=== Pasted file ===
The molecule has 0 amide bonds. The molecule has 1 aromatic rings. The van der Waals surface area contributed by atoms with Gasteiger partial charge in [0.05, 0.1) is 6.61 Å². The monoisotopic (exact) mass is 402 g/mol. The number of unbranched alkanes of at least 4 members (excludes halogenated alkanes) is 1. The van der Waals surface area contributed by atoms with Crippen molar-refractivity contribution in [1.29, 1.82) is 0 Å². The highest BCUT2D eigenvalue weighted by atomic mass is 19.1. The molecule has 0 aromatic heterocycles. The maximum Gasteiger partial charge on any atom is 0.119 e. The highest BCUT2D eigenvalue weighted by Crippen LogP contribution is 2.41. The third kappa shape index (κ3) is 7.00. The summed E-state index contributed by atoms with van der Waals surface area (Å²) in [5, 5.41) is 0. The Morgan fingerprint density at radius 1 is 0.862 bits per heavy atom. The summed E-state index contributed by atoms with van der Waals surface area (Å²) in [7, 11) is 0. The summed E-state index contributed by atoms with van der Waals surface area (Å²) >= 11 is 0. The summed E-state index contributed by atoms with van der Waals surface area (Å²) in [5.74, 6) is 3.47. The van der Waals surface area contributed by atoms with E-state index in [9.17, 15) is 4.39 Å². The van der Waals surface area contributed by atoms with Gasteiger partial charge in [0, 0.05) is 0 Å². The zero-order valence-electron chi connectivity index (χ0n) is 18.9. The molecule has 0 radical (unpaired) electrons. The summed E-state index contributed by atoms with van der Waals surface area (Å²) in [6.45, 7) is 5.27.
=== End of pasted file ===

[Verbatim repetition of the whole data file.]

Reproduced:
The molecule has 0 amide bonds. The molecule has 1 aromatic rings. The van der Waals surface area contributed by atoms with Gasteiger partial charge in [0.05, 0.1) is 6.61 Å². The monoisotopic (exact) mass is 402 g/mol. The number of unbranched alkanes of at least 4 members (excludes halogenated alkanes) is 1. The van der Waals surface area contributed by atoms with Crippen molar-refractivity contribution in [1.29, 1.82) is 0 Å². The highest BCUT2D eigenvalue weighted by atomic mass is 19.1. The molecule has 0 aromatic heterocycles. The maximum Gasteiger partial charge on any atom is 0.119 e. The highest BCUT2D eigenvalue weighted by Crippen LogP contribution is 2.41. The third kappa shape index (κ3) is 7.00. The summed E-state index contributed by atoms with van der Waals surface area (Å²) in [5, 5.41) is 0. The Morgan fingerprint density at radius 1 is 0.862 bits per heavy atom. The summed E-state index contributed by atoms with van der Waals surface area (Å²) in [7, 11) is 0. The summed E-state index contributed by atoms with van der Waals surface area (Å²) >= 11 is 0. The summed E-state index contributed by atoms with van der Waals surface area (Å²) in [5.74, 6) is 3.47. The van der Waals surface area contributed by atoms with E-state index in [9.17, 15) is 4.39 Å². The van der Waals surface area contributed by atoms with Gasteiger partial charge in [0, 0.05) is 0 Å². The zero-order valence-electron chi connectivity index (χ0n) is 18.9. The molecule has 0 radical (unpaired) electrons. The summed E-state index contributed by atoms with van der Waals surface area (Å²) in [6.45, 7) is 5.27.